Welfare campaigners have launched a new campaign against global restaurant chain McDonald's this week, alerting customers and investors about the company’s broiler welfare policy.
Animal protection groups in the United States spent more than $200,000 on ads and creative protests during the run up and during McDonald’s annual shareholder meeting, which took place on 23 May.
The latest campaign follows a decision by McDonald's not to disclose to its investors the economic risks associated with its current broiler welfare policy despite the submission of a shareholder proposal by the Humane League
The campaign included a television advert featuring a cast of 25 celebrities, urging the company to adopt a comprehensive chicken welfare policy. The coalition, which includes Mercy for Animals, Animal Equality, The Humane League, Compassion in World Farming, Compassion over Killing and World Animal Protection, have united to ask McDonald’s to implement science-based welfare standards for its chicken supply chain.
The latest campaign follows a decision by McDonalds not to disclose to its investors the economic risks associated with its current broiler welfare policy despite the submission of a shareholder proposal by the Humane League. Photo: Canva
The coalition wants to see:
- A switch to healthier breeds of birds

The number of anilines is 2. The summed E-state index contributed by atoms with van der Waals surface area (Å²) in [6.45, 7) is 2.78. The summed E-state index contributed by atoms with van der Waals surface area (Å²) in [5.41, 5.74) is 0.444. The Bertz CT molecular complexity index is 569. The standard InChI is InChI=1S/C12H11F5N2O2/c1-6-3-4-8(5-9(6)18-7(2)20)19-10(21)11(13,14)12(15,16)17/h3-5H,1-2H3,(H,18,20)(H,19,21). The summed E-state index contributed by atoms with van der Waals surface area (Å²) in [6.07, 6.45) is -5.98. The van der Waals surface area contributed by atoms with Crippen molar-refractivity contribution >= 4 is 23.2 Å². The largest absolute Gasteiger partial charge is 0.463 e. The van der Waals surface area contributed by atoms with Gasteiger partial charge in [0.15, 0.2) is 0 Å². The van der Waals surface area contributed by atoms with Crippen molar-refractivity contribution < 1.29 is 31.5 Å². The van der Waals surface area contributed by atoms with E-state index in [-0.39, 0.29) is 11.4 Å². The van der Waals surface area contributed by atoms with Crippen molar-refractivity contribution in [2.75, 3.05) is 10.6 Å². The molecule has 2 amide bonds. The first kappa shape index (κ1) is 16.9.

- More room for the birds to move
- Monitoring of air and litter quality in barns
- Provision of environmental enrichment
Leah Garces, Mercy for Animals president, said more than 120 food companies, including Burger King, Chipotle, Starbucks, Denny’s and Subway, had committed to stronger animal welfare standards but McDonald's had failed to move.
“Chickens raised for McDonald's are bred to grow so large so fast that they cannot even walk without pain, and they’re packed tightly into dark, barren warehouses. More than 120 food companies have committed to ending these abuses, as they know consumers expect stronger animal welfare standards. But McDonald's has failed to act.”
More than 300,000 people have signed a petition demanding greater action from McDonald's.
In a statement at its annual meeting, held in Dallas, Texas, McDonalds said it made a commitment in 2017 to improve the living conditions of its chickens, and that it was doing so with technology and by improving housing and lighting for birds.
Robert Gibbs, the company’s chief communications officer, also addressed another contentious issue – whether McDonald's would add meat substitutes, like Impossible or Beyond Meat patties, to its menu.
Mr Gibbs said the company was interested in the space but was not planning to share any plans at this point.